Merry Christmas 'n' Happy Holidays to all our readers, writers, subscribers 'n' friends. This week the three editors will post a story apiece in our Editor's Christmas Special...
The five gang members stood cocksure in the dock, their smirks testament to the disrespect within today’s society, as the prosecutor called again for ‘Witness A.’
The black-gowned court clerk scurried in shaking her head.
The judge peered over his glasses, his red gown, white wig and wispy grey beard providing an unintended hint of the festive season. However, Santa he was not. The only pressies he’d be giving were prison sentences, although probably not today, such was the state of current proceedings.
‘So where is “Witness A”, Mr Oliver?’ he grunted.
The CPS lawyer, Tim Oliver, wasn’t feeling very Christmassy. With all eyes on him, he looked at the dozen intense faces of jury. Turning to the empty witness box, a burgundy curtained screen across it to protect Witness A’s identity, he tightened with panic. Oliver glanced at sneering gang leader, Jerome Kingston, in the dock. Kingston winked then grinned at Oliver, the defendant's gold incisor twinkling under the courtroom's lighting.
‘Please, your honour, give me two minutes.’
The judge’s gruff tones oozed both authority and derision. ‘Hurry, Mr Oliver. I don’t want to miss my Christmas dinner!’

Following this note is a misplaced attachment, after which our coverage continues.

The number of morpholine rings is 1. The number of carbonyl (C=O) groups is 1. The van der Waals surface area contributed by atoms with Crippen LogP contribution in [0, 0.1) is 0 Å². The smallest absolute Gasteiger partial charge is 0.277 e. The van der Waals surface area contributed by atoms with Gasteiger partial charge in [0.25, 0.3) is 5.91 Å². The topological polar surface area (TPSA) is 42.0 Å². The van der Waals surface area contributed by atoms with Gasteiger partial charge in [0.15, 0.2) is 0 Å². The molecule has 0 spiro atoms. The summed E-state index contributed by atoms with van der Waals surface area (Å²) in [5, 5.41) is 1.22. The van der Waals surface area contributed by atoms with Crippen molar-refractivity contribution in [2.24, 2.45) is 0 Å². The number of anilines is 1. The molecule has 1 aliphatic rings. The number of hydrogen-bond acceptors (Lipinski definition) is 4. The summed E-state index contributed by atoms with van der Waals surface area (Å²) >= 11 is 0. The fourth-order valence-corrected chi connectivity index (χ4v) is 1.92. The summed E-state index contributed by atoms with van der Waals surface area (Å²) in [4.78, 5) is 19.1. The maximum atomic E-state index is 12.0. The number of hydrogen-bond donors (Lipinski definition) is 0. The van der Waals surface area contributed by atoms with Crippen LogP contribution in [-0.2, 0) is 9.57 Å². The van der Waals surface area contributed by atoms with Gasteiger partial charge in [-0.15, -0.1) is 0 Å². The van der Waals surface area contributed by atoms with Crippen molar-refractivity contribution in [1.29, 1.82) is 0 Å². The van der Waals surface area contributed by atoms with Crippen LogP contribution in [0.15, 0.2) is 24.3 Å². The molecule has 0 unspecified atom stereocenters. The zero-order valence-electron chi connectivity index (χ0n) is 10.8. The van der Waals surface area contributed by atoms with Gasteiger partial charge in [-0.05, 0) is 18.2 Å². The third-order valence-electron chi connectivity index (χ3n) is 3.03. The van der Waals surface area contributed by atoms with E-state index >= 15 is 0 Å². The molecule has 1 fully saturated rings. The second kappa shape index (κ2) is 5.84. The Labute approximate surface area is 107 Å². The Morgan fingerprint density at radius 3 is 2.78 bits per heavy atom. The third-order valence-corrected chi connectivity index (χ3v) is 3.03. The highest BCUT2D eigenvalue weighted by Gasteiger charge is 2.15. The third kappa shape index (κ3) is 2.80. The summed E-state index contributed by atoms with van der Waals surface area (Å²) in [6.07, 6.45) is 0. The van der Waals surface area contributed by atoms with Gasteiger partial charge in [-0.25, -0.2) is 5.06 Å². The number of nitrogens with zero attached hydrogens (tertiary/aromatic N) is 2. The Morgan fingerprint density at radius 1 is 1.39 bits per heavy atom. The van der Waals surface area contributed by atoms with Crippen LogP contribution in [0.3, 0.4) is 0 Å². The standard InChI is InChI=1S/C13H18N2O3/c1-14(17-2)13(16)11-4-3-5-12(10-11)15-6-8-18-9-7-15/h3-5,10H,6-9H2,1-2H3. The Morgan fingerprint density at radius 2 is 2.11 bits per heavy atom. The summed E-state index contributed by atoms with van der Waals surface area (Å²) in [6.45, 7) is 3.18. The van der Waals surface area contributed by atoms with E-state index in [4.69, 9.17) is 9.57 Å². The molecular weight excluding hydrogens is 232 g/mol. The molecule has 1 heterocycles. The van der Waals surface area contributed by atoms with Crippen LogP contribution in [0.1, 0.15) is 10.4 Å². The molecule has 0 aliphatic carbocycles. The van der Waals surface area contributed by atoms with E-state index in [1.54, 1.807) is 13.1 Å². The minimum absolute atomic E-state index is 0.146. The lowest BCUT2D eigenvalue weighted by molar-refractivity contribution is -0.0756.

Passing two armed officers, guarding the court from Kingston's crew, Oliver dashed from courtroom one, scanned the foyer. Left to the court's cafe, or right to the gents? He’d not lost a case for two years and with this unwelcome blemish on his impeccable record his bloody Christmas would be spoilt. As was Oliver's custom, there would be no boasting while toasting at the CPS Chrimbo do.
He had discussed the probability of defeat with his key witness, but David Gacy had been unimpressed by Oliver’s 30-70 against odds. Had Gacy given up on him or just bottled it? Understandable really, as Gacy had somehow survived a brutal attack by Kingston and his cohorts. His best mate, Brian Ranger hadn’t been so lucky, his head kicked about like a football. The life support turned off only last week.
The snow bucketing outside the foyer’s expansive second floor windows briefly caught Oliver's attention, until he saw a hooded youth shuffle from the gents past a poorly decorated fake tree. Could be anyone, but something in Oliver’s gut suggested otherwise. He headed for the gents.
The door squeaked open and he gasped.
David Gacy wasn’t there. A sprawled youth with a slashed throat was.
Feeling sick, Oliver raced to courtroom one, his mind spinning, his heart doing somersaults. He swung open the doors, hearing mayhem inside, people jostling past him, screaming. The judge scarpered swifter than Santa on his sleigh.
Four security guards and the two coppers grappled with Gacy, his eyes manic. A kitchen knife with the court cafe's logo on, shimmered in the struggle. The cops couldn't open fire in such a melee. But, anyway, it was too late. Kingston’s blood-pumping grin was now ear to ear.
Oliver gazed in shock…
…but, hey…at least he’d still not lost a case.
TKnC Crime Editor, Col Bury is currently writing a crime novel series with a difference. His ever-growing selection of short stories can be found scattered across the net, and in various anthologies, notably: THE MAMMOTH BOOK OF BEST BRITISH CRIME 9, RADGEPACKET 6 and children's charity anthologies, OFF THE RECORD and BRIT GRIT TOO. Col has an eBook of short fiction out, MANCHESTER 6. He blogs, reviews interviews crime authors at Col Bury's New Crime Fiction.